Croissants Recipe -
Croissants Recipe
  • READY IN 8+ hrs


Recipe by  

"Authentic French croissants."

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Ingredients Edit and Save

Original recipe makes 1 dozen Change Servings
  • PREP

    40 mins
  • COOK

    15 mins

    8 hrs 20 mins


  1. Combine yeast, warm water, and 1 teaspoon sugar. Allow to stand until creamy and frothy.
  2. Measure flour into a mixing bowl. Dissolve 2 teaspoons sugar and salt in warm milk. Blend into flour along with yeast and oil. Mix well; knead until smooth. Cover, and let rise until over triple in volume. Deflate gently, and let rise again until doubled. Deflate and chill 20 minutes.
  3. Massage butter until pliable, but not soft and oily. Pat dough into a 14 x 8 inch rectangle. Smear butter over top two thirds, leaving 1/4 inch margin all around. Fold unbuttered third over middle third, and buttered top third down over that. Turn 90 degrees, so that folds are to left and right. Roll out to a 14 x 6 inch rectangle. Fold in three again. Sprinkle lightly with flour, and put dough in a plastic bag. Refrigerate 2 hours. Unwrap, sprinkle with flour, and deflate gently. Roll to a 14 x 6 inch rectangle, and fold again. Turn 90 degrees, and repeat. Wrap, and chill 2 hours.
  4. To shape, roll dough out to a 20 x 5 inch rectangle. Cut in half crosswise, and chill half while shaping the other half. Roll out to a 15 x 5 inch rectangle. Cut into three 5 x 5 inch squares. Cut each square in half diagonally. Roll each triangle lightly to elongate the point, and make it 7 inches long. Grab the other 2 points, and stretch them out slightly as you roll it up. Place on a baking sheet, curving slightly. Let shaped croissants rise until puffy and light. In a small bowl, beat together egg and 1 tablespoon water. Glaze croissants with egg wash.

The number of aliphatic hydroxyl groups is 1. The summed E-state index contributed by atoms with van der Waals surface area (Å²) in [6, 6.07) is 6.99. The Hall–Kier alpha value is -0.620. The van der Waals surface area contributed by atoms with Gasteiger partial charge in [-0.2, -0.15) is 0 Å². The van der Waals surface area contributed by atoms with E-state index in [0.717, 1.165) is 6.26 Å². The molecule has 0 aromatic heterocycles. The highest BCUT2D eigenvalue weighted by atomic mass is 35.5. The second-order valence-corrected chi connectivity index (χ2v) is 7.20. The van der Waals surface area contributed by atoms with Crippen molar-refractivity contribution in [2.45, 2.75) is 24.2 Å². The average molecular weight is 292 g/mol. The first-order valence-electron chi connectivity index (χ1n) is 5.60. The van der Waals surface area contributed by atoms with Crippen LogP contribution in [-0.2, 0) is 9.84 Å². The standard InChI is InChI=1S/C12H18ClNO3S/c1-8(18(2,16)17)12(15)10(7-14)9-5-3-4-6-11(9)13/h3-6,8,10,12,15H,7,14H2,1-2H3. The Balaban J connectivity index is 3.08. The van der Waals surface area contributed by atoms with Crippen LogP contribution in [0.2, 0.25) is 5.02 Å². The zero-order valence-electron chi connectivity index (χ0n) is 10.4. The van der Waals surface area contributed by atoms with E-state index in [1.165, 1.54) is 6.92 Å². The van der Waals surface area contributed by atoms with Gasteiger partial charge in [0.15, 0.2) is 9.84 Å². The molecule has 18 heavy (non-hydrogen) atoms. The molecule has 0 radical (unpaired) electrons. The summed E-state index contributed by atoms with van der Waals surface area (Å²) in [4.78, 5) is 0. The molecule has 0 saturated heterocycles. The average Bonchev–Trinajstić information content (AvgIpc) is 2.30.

5. Bake in a preheated 475 degrees F (245 degrees C) oven for 12 to 15 minutes.
Kitchen-Friendly View


  • Tip
  • Aluminum foil can be used to keep food moist, cook it evenly, and make clean-up easier.

Reviews More Reviews

Most Helpful Positive Review
Jun 08, 2007

Be careful when selecting your flour. Higher protein flours (like bread flour)absorb more water. If you use something with less protein (bleached all-purpose, cake flour...) you'll need to add more flour to keep it from getting soupy. Use cold butter and work fast so it won't get greasy. You want a thin blanket of butter beneath each layer of dough to build the flaky layers. If your butter melts, it will incorporate with the dough and saturate it. Bon appetit!

Most Helpful Critical Review
Sep 22, 2003

it doesn't turn out like a croissant!!!


96 Ratings

Apr 24, 2006

I made these three days ago and am starting another batch today. I used my bread machine on the dough cycle but added 1/4 cup more flour as the dough was so soft it stayed on top of the paddle and was about to come out of the pan when mixing. The extra flour helped greatly. After the first rise I took the paddle out and let it rise again in the then turned off machine as it was nice and warm inside. My kitchen was very cold that day. I also didn't let the butter get soft enough, so just sliced it and put it on. This worked out great. Being a retired Grandma, I had all day to play with this. I made them quite small. I got 24 total. I made half one day and let the remainder wrapped in plastic for two days in the fridge. Baked the remainder yesterday and they were fabulous. Hubby loved them. WARNING. Do not bake these on a pizza pan with holes. Smoke from burned butter is not a good thing. Excellent recipe.